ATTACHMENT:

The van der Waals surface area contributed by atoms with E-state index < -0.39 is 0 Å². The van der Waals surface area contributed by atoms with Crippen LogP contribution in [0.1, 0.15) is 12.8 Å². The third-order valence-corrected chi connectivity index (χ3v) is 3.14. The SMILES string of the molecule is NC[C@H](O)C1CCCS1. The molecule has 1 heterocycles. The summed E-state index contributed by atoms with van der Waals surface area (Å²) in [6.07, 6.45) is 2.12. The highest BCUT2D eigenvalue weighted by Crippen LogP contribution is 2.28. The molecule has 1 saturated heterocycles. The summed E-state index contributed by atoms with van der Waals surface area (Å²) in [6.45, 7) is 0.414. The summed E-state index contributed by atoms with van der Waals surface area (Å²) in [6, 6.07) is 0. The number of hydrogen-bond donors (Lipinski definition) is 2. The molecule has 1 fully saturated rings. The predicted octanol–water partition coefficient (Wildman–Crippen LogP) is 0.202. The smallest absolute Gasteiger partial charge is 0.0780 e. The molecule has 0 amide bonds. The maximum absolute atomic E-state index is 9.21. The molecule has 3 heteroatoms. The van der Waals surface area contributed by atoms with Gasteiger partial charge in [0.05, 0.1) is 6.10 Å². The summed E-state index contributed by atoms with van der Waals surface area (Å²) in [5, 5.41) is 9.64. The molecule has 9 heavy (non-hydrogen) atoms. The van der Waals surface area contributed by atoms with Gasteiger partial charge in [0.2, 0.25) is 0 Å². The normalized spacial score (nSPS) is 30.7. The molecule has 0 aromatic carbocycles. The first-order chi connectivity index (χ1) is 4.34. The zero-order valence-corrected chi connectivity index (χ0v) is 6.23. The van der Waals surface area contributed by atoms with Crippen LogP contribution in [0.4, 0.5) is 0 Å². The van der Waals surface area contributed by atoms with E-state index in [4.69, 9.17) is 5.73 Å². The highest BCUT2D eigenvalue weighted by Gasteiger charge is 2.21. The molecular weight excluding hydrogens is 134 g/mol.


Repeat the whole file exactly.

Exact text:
The van der Waals surface area contributed by atoms with E-state index < -0.39 is 0 Å². The van der Waals surface area contributed by atoms with Crippen LogP contribution in [0.1, 0.15) is 12.8 Å². The third-order valence-corrected chi connectivity index (χ3v) is 3.14. The SMILES string of the molecule is NC[C@H](O)C1CCCS1. The molecule has 1 heterocycles. The summed E-state index contributed by atoms with van der Waals surface area (Å²) in [6.07, 6.45) is 2.12. The highest BCUT2D eigenvalue weighted by Crippen LogP contribution is 2.28. The molecule has 1 saturated heterocycles. The summed E-state index contributed by atoms with van der Waals surface area (Å²) in [6.45, 7) is 0.414. The summed E-state index contributed by atoms with van der Waals surface area (Å²) in [6, 6.07) is 0. The number of hydrogen-bond donors (Lipinski definition) is 2. The molecule has 1 fully saturated rings. The predicted octanol–water partition coefficient (Wildman–Crippen LogP) is 0.202. The smallest absolute Gasteiger partial charge is 0.0780 e. The molecule has 0 amide bonds. The maximum absolute atomic E-state index is 9.21. The molecule has 3 heteroatoms. The van der Waals surface area contributed by atoms with Gasteiger partial charge in [0.05, 0.1) is 6.10 Å². The summed E-state index contributed by atoms with van der Waals surface area (Å²) in [5, 5.41) is 9.64. The molecule has 9 heavy (non-hydrogen) atoms. The van der Waals surface area contributed by atoms with Gasteiger partial charge in [0.2, 0.25) is 0 Å². The normalized spacial score (nSPS) is 30.7. The molecule has 0 aromatic carbocycles. The first-order chi connectivity index (χ1) is 4.34. The zero-order valence-corrected chi connectivity index (χ0v) is 6.23. The van der Waals surface area contributed by atoms with Crippen LogP contribution in [0.4, 0.5) is 0 Å². The van der Waals surface area contributed by atoms with E-state index in [4.69, 9.17) is 5.73 Å². The highest BCUT2D eigenvalue weighted by Gasteiger charge is 2.21. The molecular weight excluding hydrogens is 134 g/mol.